As Okairos, we developed vaccines against several diseases. One of our original products was a vaccine against the Sudan Ebola strain, which we developed in collaboration with the US National Institutes of Health (NIH). Now, that candidate is under evaluation by the WHO, with clinical trials taking place in Uganda. The candidate is based on ChAd3 vectors. We also developed vaccines for HCV, respiratory syncytial virus (RSV), malaria, rabies, and other infectious diseases.

GlaxoSmithKline (GSK) acquired the intellectual property and vaccine-development capabilities of Okairos in 2014. Since rebranding as ReiThera, we have served as a CDMO specializing in viral-vector products. We continued to collaborate with GSK on three vaccine programs until the end of 2020, after which our company was independent and free to operate. We still retain links to our Ad vector technology, and we have continued to develop some viral-vector products such as a SARS-CoV-2 vaccine based on a gorilla Ad system. We ushered that program into phase 2 clinical trials.

During the COVID-19 pandemic, mRNA vaccines received more attention than those based on Ad and other viral vectors. In what contexts might viral-vector vaccine delivery be particularly valuable? Interest in Ad dropped after reports of blood-clotting side effects from vaccines based on the Oxford University–AstraZeneca ChAdOx1 vector (7). Therefore, Ad is unlikely to be an attractive option for pandemic-vaccine development. However, it will remain an important technology for other applications.

Several studies of COVID-19 vaccines have demonstrated the superiority of Ad vectors over mRNA in stimulating T-cell responses, which are important not for inducing sterilizing immunity, but for preventing severe disease. I believe that Ad-based vaccines will play a critical role in treating cancers and infectious diseases. For instance, recent publications have proposed using an immunization strategy based on Ad and modified vaccinia Ankara (MVA) vectors to complement antiretroviral therapies for HIV-positive individuals (9). In addition to exploiting Ad’s ability to stimulate T-cell responses, drug developers can leverage the vector’s aptitude for transient gene delivery and expression.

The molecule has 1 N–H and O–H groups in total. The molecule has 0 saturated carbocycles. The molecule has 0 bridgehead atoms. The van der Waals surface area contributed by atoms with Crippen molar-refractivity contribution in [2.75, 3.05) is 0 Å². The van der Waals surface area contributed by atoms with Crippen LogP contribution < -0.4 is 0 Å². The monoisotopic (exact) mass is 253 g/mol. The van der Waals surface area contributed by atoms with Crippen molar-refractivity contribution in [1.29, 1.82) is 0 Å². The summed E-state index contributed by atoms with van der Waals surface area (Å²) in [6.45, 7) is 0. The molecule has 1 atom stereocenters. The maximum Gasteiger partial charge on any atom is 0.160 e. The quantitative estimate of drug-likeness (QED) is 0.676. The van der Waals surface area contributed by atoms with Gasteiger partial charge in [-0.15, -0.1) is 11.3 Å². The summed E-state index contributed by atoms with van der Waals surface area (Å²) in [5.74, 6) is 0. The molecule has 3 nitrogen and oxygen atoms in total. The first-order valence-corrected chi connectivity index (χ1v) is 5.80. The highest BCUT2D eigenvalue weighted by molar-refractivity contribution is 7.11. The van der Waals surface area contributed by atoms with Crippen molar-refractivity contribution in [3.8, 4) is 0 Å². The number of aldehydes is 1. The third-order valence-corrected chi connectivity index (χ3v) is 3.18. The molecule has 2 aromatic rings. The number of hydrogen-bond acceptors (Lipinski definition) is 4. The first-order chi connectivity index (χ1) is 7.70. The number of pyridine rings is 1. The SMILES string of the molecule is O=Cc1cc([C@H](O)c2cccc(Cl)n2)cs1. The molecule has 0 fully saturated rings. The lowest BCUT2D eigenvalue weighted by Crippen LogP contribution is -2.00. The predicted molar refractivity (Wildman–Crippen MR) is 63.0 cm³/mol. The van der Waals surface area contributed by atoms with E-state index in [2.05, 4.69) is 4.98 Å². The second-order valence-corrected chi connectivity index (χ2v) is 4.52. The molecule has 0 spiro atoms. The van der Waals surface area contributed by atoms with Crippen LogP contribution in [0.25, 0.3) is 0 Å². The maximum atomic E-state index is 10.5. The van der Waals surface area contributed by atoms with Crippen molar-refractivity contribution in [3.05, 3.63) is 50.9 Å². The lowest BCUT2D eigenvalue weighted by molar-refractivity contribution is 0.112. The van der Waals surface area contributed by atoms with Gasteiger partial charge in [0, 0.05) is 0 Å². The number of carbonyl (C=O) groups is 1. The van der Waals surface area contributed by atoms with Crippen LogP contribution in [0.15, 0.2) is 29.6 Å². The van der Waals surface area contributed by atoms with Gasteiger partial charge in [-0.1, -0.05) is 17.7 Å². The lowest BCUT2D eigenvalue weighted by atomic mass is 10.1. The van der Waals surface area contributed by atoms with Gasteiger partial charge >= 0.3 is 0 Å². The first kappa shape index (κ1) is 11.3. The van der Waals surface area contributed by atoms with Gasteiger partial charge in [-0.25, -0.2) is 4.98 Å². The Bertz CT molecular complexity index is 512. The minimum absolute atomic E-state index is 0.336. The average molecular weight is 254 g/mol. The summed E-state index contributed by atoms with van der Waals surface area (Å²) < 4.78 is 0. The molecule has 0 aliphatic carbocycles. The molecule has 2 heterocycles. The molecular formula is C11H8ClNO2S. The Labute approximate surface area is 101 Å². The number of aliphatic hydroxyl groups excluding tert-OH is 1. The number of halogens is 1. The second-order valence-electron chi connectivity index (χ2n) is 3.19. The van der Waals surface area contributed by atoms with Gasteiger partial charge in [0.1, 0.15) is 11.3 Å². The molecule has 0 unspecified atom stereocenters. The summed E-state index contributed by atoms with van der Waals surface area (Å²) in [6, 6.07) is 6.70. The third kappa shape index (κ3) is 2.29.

Despite the enthusiasm surrounding mRNA, vaccines based on viral vectors such as human adenovirus serotype D26, illustrated here, also are poised to become important tools for treating infectious disease. (VICTOR PADILLA-SANCHEZ, HTTP://DOI.ORG/10.5281/ZENODO.5132873)

What capabilities has your company needed to develop to manufacture Ad and other vectors at scale? We continue to work with several different vectors, and our service offerings are broad in scope. We work with customers starting from process and technology development and into phase 1 clinical trials, phase 2 process validation, and even commercial manufacturing. We have the breadth of expertise and now the manufacturing capacity to accommodate market demand. For Ad-based products, our capacity ranges from milliliter-level processes in shake flasks up to 2,000-L stirred-tank bioreactors, which represent the industry standard for production. We can work not only with suspension-culture technologies, but also with adherent cells grown in fixed-bed bioreactors.

Initially, our facility housed 870 m2 of space for current good manufacturing practice (CGMP) production suites, 170 m2 for a quality control (QC) laboratory, and more than 700 m2 for research and GMP support. The latter section contains a filling suite equipped with an open restricted-access barrier system (oRABS) isolator with a fully automated aseptic-filling machine validated for batch sizes of 3,500 vials (2R, 6R, and 10R types). In November 2022, the Italian Medicines Agency (AIFA) also authorized operations in a new 1,500-m2 production area dedicated to large-scale processes. Therein, we can work with 200-L to 2,000-L suspension bioreactors. We are equipped to perform perfusion cultures to increase cell densities, and we have developed a culture process at high cell density for Ad vectors. Our aim with that process is to increase productivity and yield such that at least one dose can be obtained from each milliliter of cell culture.

Although our expertise historically lies in Ad production, we also work with vectors such as MVA. That virus can be difficult to produce for different reasons. Because it is relatively large, products based on it cannot be sterilized by filtration. Instead, processes must be aseptic. MVA-based products also require continuous production and use a potentially tumorigenic cell line. Thus, we have needed to develop a downstream purification process that reduces residual impurities well beyond levels that regulators have deemed to be acceptable in other drug products (10). We already have produced and released for clinical use several batches of MVA using suspension and adherent culture processes.

Another vector technology in our portfolio is herpes simplex virus (HSV) type 1, which like MVA raises difficulties because of its large size, necessitating aseptic processing. We also work with AAV, which today is considered to be the most important vector in the field of gene delivery. Most of the companies developing AAV products are focused on either rare genetic diseases, treatments that require substantial vector doses, or ocular diseases, for which small vector quantities might be sufficient to achieve a therapeutic effect.